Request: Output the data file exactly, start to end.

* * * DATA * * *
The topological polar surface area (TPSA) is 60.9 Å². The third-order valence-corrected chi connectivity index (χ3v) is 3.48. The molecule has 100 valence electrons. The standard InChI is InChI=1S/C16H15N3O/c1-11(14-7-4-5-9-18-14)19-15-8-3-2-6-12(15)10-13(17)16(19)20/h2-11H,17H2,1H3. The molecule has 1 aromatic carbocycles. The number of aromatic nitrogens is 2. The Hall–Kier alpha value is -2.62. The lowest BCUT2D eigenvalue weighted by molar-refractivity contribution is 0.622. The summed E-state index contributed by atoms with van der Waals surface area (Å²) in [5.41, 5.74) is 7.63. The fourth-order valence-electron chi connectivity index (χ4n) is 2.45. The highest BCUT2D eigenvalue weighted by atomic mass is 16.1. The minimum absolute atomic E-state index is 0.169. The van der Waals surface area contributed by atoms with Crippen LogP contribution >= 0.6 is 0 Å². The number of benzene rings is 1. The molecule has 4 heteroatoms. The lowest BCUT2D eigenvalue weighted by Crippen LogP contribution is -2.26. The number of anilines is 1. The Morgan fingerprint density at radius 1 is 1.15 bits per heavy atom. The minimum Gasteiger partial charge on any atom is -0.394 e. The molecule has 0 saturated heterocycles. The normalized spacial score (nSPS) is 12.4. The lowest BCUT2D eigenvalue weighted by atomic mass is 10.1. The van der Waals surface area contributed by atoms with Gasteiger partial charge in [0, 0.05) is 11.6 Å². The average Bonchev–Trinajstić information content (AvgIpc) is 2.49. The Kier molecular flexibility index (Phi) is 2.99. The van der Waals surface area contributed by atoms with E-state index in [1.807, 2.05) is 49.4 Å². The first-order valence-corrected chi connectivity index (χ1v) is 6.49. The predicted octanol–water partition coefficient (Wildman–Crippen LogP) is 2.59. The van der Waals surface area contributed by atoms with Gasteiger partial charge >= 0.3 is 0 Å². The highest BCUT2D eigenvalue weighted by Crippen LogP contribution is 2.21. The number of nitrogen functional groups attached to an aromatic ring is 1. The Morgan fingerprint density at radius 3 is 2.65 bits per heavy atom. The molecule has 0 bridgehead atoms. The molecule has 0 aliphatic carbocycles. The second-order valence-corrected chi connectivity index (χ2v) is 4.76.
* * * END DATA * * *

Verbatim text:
The topological polar surface area (TPSA) is 60.9 Å². The third-order valence-corrected chi connectivity index (χ3v) is 3.48. The molecule has 100 valence electrons. The standard InChI is InChI=1S/C16H15N3O/c1-11(14-7-4-5-9-18-14)19-15-8-3-2-6-12(15)10-13(17)16(19)20/h2-11H,17H2,1H3. The molecule has 1 aromatic carbocycles. The number of aromatic nitrogens is 2. The Hall–Kier alpha value is -2.62. The lowest BCUT2D eigenvalue weighted by molar-refractivity contribution is 0.622. The summed E-state index contributed by atoms with van der Waals surface area (Å²) in [5.41, 5.74) is 7.63. The fourth-order valence-electron chi connectivity index (χ4n) is 2.45. The highest BCUT2D eigenvalue weighted by atomic mass is 16.1. The minimum absolute atomic E-state index is 0.169. The van der Waals surface area contributed by atoms with Crippen LogP contribution >= 0.6 is 0 Å². The number of benzene rings is 1. The molecule has 4 heteroatoms. The lowest BCUT2D eigenvalue weighted by Crippen LogP contribution is -2.26. The number of anilines is 1. The Morgan fingerprint density at radius 1 is 1.15 bits per heavy atom. The minimum Gasteiger partial charge on any atom is -0.394 e. The molecule has 0 saturated heterocycles. The normalized spacial score (nSPS) is 12.4. The lowest BCUT2D eigenvalue weighted by atomic mass is 10.1. The van der Waals surface area contributed by atoms with Gasteiger partial charge in [0, 0.05) is 11.6 Å². The average Bonchev–Trinajstić information content (AvgIpc) is 2.49. The Kier molecular flexibility index (Phi) is 2.99. The van der Waals surface area contributed by atoms with E-state index in [1.807, 2.05) is 49.4 Å². The first-order valence-corrected chi connectivity index (χ1v) is 6.49. The predicted octanol–water partition coefficient (Wildman–Crippen LogP) is 2.59. The van der Waals surface area contributed by atoms with Gasteiger partial charge >= 0.3 is 0 Å². The highest BCUT2D eigenvalue weighted by Crippen LogP contribution is 2.21. The number of nitrogen functional groups attached to an aromatic ring is 1. The Morgan fingerprint density at radius 3 is 2.65 bits per heavy atom. The molecule has 0 bridgehead atoms. The molecule has 0 aliphatic carbocycles. The second-order valence-corrected chi connectivity index (χ2v) is 4.76.